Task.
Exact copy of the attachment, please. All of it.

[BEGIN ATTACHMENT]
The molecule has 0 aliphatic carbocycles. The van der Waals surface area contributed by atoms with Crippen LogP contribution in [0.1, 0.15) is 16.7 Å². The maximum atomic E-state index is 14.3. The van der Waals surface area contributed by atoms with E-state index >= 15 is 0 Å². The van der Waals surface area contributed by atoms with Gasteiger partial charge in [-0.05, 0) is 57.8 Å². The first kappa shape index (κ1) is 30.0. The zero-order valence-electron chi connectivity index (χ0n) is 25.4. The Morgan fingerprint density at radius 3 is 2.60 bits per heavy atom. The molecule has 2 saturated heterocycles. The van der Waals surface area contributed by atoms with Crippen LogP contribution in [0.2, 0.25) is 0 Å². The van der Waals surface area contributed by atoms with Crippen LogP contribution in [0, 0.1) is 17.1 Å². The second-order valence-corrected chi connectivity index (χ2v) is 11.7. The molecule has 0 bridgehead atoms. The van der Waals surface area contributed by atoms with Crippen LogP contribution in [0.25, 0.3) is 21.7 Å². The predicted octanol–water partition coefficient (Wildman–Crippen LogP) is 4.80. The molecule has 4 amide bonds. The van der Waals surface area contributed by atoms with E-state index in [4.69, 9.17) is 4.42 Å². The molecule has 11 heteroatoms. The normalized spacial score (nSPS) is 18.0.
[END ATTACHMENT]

The molecule has 0 aliphatic carbocycles. The van der Waals surface area contributed by atoms with Crippen LogP contribution in [0.1, 0.15) is 16.7 Å². The maximum atomic E-state index is 14.3. The van der Waals surface area contributed by atoms with E-state index >= 15 is 0 Å². The van der Waals surface area contributed by atoms with Gasteiger partial charge in [-0.05, 0) is 57.8 Å². The first kappa shape index (κ1) is 30.0. The zero-order valence-electron chi connectivity index (χ0n) is 25.4. The Morgan fingerprint density at radius 3 is 2.60 bits per heavy atom. The molecule has 2 saturated heterocycles. The van der Waals surface area contributed by atoms with Crippen LogP contribution in [0.2, 0.25) is 0 Å². The van der Waals surface area contributed by atoms with Crippen LogP contribution in [0, 0.1) is 17.1 Å². The second-order valence-corrected chi connectivity index (χ2v) is 11.7. The molecule has 0 bridgehead atoms. The van der Waals surface area contributed by atoms with Crippen LogP contribution in [0.25, 0.3) is 21.7 Å². The predicted octanol–water partition coefficient (Wildman–Crippen LogP) is 4.80. The molecule has 4 amide bonds. The van der Waals surface area contributed by atoms with E-state index in [4.69, 9.17) is 4.42 Å². The molecule has 11 heteroatoms. The normalized spacial score (nSPS) is 18.0.